New research has found a dramatic decline in water birds in the Murray-Darling Basin, with numbers down about 70 per cent in the past three decades. A University of New South Wales team found the alarming drop after crunching 32 years of data. The study has been published today in the Global Change Biology journal. Director of the UNSW Centre for Ecosystem Science, Richard Kingsford, who surveys up to 2,000 wetlands around Australia annually, headed up the research.
The Storm's stork (Ciconia stormi) is a medium-sized stork species that occurs primarily in lowland tropical forests of Indonesia, Malaysia and southern Thailand. A recent survey conducted along the coastal areas of Kubu, West Kalimantan, shows an alarming rate of population decline among this local bird, raising concerns about the condition of the local mangrove forest ecosystem. The bird, found throughout Borneo, was classified as critically endangered by the International Union for Conservation of Nature in 1994.
Recent monitoring studies in several countries have revealed a world-wide contamination of creeks, rivers and lakes with neonicotinoid insecticides, with residue levels in the low μg/L (ppb) range. At least two main areas of concern can be identified: reduced capacity for decomposition of organic debris by aquatic organisms and starvation of insectivores and other vertebrate fauna that depend on invertebrates as a major or only food source.
Once sighted in the thousands, the Blue-tailed bee-eater is a sparsely spotted bird these days. Bird watchers and photographers say their numbers have significantly declined from thousands to a few hundreds in the last five years. In South India, the tiny beauty is endemic to Chandagala, a village on the banks of River Cauvery and close to the historic town of Srirangapatna in Mandya district. The Blue-tailed bee-eater (Merops philippinus) is migratory by nature. The bird is found in peninsular parts of the country.
Curlew (Numenius arquata) numbers in one of the birds' strongholds in southern England have experienced a "shocking decline", conservationists have said. Figures released by Wild New Forest (WNF) show a two-thirds decline in breeding pairs in the national park over the past 12 years. In 2004, about 100 breeding pairs were identified, compared with 40 recorded by volunteers in 2016. The curlew, with its long down-curved bill, is Europe's largest wading bird and it typically nests in open areas of heath and bog at ground level.
For Numeniini, a family of birds that includes Curlews and Godwits, new research indicates that these birds are at risk. A recent study by Royal Society for the Preservation of Birds (BirdLife in the UK), British Trust for Ornithology (BTO), and the International Wader Study Group suggests they could actually be one of the most threatened families of birds on earth. The study consulted over 100 experts who assessed the threats to Numeniini throughout their migratory regions and found that seven of the thirteen species are threatened with extinction.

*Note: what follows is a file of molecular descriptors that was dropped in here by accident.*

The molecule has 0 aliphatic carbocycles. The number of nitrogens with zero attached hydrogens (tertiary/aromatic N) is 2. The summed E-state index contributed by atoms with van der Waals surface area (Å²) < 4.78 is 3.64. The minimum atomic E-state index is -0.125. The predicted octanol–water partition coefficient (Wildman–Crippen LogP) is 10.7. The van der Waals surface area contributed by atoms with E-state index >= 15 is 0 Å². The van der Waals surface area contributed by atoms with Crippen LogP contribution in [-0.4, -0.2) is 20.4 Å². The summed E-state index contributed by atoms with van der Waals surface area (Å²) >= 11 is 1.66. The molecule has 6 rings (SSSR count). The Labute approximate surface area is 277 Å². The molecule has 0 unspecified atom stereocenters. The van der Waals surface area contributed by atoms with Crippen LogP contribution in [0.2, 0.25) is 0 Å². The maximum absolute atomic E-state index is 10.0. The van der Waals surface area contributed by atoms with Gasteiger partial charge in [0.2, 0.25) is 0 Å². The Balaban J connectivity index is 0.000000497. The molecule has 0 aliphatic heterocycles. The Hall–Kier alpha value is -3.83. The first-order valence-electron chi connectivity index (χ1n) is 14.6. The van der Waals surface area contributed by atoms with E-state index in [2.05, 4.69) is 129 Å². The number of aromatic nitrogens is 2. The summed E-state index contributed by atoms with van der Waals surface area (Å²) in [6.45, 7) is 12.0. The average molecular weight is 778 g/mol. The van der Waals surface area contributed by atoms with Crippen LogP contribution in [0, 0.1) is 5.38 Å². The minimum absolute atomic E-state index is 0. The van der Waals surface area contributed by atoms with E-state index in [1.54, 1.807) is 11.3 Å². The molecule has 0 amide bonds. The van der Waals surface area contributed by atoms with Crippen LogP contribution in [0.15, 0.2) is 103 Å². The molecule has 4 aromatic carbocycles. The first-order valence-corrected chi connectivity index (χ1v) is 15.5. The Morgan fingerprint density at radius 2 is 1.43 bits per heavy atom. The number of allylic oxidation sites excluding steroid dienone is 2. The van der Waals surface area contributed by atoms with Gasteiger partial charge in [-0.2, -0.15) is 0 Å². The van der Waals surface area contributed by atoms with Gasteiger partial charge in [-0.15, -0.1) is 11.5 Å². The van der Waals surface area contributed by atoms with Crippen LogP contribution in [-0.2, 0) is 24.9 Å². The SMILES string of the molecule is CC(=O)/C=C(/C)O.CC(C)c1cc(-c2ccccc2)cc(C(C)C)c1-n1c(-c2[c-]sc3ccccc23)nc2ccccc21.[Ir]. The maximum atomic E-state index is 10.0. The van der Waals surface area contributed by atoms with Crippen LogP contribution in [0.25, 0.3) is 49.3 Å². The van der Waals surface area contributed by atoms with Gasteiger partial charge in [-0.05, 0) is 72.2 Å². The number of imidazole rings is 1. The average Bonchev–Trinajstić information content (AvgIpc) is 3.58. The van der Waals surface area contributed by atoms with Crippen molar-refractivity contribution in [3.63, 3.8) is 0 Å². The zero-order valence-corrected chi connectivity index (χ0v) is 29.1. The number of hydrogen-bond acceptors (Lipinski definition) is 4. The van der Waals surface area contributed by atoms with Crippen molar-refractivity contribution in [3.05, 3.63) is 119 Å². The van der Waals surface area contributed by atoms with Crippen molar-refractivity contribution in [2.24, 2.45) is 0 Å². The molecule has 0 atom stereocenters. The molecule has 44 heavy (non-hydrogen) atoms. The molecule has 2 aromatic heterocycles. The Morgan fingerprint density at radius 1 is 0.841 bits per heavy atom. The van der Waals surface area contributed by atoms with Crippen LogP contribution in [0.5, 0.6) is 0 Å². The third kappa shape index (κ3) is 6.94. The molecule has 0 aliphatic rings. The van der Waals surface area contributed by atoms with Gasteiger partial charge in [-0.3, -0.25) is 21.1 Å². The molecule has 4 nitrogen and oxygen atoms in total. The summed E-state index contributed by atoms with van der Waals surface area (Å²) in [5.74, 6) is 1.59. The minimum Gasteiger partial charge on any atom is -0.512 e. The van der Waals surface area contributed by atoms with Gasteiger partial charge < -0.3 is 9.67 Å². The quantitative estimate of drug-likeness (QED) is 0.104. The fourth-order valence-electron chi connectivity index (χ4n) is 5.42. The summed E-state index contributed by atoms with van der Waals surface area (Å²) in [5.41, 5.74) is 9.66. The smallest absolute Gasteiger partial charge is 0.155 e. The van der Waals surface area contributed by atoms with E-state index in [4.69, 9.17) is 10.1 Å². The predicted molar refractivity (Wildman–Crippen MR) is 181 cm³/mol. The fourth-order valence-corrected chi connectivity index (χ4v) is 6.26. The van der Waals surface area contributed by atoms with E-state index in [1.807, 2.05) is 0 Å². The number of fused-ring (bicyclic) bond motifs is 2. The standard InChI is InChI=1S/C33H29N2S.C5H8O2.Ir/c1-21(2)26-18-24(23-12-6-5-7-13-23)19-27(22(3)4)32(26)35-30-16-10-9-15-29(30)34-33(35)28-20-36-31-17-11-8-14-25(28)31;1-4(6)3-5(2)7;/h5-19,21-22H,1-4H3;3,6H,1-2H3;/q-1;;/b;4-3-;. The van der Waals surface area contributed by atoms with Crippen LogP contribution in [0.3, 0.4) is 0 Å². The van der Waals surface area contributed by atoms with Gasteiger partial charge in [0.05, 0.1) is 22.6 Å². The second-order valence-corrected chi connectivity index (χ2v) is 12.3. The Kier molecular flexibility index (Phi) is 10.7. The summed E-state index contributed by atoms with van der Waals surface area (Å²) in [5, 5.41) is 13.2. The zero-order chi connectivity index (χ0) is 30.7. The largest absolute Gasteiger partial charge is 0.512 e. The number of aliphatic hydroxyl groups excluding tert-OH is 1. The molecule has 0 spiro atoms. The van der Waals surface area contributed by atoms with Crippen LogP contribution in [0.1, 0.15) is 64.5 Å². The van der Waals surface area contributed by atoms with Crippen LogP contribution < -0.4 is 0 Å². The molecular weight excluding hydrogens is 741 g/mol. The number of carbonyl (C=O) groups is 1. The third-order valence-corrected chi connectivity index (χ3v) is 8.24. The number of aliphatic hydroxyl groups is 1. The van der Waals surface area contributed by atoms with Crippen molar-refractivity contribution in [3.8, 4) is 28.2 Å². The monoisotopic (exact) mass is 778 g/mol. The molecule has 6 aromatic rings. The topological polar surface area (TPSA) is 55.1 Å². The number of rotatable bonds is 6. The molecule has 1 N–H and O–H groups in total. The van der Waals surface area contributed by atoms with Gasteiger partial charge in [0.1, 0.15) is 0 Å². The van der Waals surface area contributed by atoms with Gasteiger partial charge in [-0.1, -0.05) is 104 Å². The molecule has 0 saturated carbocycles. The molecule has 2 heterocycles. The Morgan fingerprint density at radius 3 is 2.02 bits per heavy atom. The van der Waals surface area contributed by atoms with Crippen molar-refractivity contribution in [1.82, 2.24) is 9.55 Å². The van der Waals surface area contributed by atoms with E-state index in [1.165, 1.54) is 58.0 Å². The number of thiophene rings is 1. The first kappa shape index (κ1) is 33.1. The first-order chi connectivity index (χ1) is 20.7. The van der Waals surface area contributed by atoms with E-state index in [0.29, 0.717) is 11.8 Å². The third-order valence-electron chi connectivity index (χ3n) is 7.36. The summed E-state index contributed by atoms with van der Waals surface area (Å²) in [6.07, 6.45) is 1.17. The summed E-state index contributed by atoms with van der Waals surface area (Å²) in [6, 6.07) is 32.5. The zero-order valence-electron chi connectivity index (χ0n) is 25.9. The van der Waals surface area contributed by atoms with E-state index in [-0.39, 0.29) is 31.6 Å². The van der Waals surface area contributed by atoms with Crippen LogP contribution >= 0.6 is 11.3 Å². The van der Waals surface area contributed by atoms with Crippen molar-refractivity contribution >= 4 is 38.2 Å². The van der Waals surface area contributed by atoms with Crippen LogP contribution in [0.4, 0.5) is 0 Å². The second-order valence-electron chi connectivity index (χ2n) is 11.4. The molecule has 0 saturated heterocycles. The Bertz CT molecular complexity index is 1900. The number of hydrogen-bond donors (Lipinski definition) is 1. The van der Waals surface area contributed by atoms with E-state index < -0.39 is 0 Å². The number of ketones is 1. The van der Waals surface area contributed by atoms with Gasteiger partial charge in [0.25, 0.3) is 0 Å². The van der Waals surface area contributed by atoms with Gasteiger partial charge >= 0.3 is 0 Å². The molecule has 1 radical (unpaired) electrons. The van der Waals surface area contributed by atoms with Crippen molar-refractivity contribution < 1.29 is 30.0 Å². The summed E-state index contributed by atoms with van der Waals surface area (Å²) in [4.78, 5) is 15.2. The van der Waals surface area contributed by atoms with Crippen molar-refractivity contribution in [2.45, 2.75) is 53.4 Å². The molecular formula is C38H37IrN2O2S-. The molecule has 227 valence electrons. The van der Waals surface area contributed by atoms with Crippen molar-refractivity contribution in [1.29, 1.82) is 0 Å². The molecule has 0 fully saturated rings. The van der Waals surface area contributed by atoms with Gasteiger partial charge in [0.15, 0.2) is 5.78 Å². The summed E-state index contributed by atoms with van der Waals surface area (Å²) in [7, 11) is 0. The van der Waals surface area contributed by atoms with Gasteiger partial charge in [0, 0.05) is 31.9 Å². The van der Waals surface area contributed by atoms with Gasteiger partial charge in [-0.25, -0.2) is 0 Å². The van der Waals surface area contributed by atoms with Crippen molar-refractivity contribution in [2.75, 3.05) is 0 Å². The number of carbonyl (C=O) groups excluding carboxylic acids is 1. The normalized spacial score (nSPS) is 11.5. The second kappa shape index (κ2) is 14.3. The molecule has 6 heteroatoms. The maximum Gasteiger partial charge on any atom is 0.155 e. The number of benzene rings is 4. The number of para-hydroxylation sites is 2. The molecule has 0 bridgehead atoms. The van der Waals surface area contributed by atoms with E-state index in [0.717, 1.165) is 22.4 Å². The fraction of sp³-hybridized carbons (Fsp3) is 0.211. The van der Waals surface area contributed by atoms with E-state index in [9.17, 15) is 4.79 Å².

Nog niet zo lang geleden overwinterden in Nederland 10.000 kleine zwanen, ongeveer de helft van de wereldpopulatie. Vorig jaar telden vrijwilligers tijdens de maandelijkse ganzen- en zwanentellingen 5500 kleine zwanen. Naar verwachting ligt het aantal in 2017 nog lager. Kleine zwanen fourageren vaak samen met wilde zwanen. Kleine zwanen (Cygnus columbianus bewickii) broeden op de toendra's van Noord-Siberië en op de eilanden in de Barentszzee, waaronder Nova Zembla. Sneeuwval en vorst dwingen de witte vogels in de herfst naar het zuiden te trekken.
“I am Assam’s State bird Deo hah. My current status is threatened. Please do not kill us, nor collect our ducklings or eggs” – reads a new campaign poster of wildlife NGO Aaranyak, starkly describing the current status of the State bird, the white-winged wood duck (Asarcornis scutulata). As the rhino continues to be the focus of wildlife conservation in the State, the numbers of the white-winged wood duck are dwindling slowly and silently with little or no attention coming from the State Government.
The number of nesting wading birds in South Florida, a key measure of Everglades health, sunk to a decade-long low last year, according to a South Florida Water Management District report released this week, the latest in a 22-year tally. Just over 26,000 nesting birds were counted across the Everglades and in Lake Okeechobee last year, well below the 10-year annual average of about 42,000.
Pesticide residue from rice polders and nutrient discharge from urban settlements are aggravating the pollution of Vembanad Lake, playing havoc with the fragile wetland ecosystem and jeopardising its tourism potential. A study conducted by the Regional Agricultural Research Station (RARS), Kumarakom, under Kerala Agricultural University (KAU), has reported a high level of eutrophication of the lake, a Ramsar site and the hub of backwater tourism in Kerala. Data collected by the environmental surveillance centre at RARS indicate that the organic pollution of the lake is getting worse.